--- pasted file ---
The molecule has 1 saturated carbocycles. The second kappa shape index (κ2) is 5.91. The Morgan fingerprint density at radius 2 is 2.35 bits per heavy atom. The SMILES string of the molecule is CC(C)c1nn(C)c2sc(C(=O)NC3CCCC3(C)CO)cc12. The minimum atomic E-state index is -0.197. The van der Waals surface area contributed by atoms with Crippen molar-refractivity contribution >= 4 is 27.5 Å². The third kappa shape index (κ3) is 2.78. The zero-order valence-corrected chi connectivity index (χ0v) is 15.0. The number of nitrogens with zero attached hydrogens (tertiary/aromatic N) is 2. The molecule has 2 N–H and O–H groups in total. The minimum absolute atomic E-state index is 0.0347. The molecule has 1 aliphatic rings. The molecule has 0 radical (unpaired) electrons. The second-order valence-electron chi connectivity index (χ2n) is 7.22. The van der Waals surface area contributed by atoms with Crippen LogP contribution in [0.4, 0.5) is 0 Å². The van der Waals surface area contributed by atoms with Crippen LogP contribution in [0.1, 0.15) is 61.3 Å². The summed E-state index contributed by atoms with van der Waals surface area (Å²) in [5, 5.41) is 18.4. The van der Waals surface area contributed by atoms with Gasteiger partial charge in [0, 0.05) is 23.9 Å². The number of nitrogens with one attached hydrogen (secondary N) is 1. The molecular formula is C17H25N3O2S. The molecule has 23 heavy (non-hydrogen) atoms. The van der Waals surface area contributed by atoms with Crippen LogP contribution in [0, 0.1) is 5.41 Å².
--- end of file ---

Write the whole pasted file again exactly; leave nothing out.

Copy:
The molecule has 1 saturated carbocycles. The second kappa shape index (κ2) is 5.91. The Morgan fingerprint density at radius 2 is 2.35 bits per heavy atom. The SMILES string of the molecule is CC(C)c1nn(C)c2sc(C(=O)NC3CCCC3(C)CO)cc12. The minimum atomic E-state index is -0.197. The van der Waals surface area contributed by atoms with Crippen molar-refractivity contribution >= 4 is 27.5 Å². The third kappa shape index (κ3) is 2.78. The zero-order valence-corrected chi connectivity index (χ0v) is 15.0. The number of nitrogens with zero attached hydrogens (tertiary/aromatic N) is 2. The molecule has 2 N–H and O–H groups in total. The minimum absolute atomic E-state index is 0.0347. The molecule has 1 aliphatic rings. The molecule has 0 radical (unpaired) electrons. The second-order valence-electron chi connectivity index (χ2n) is 7.22. The van der Waals surface area contributed by atoms with Crippen LogP contribution in [0.4, 0.5) is 0 Å². The van der Waals surface area contributed by atoms with Crippen LogP contribution in [0.1, 0.15) is 61.3 Å². The summed E-state index contributed by atoms with van der Waals surface area (Å²) in [5, 5.41) is 18.4. The van der Waals surface area contributed by atoms with Gasteiger partial charge in [0, 0.05) is 23.9 Å². The number of nitrogens with one attached hydrogen (secondary N) is 1. The molecular formula is C17H25N3O2S. The molecule has 23 heavy (non-hydrogen) atoms. The van der Waals surface area contributed by atoms with Crippen LogP contribution in [0, 0.1) is 5.41 Å².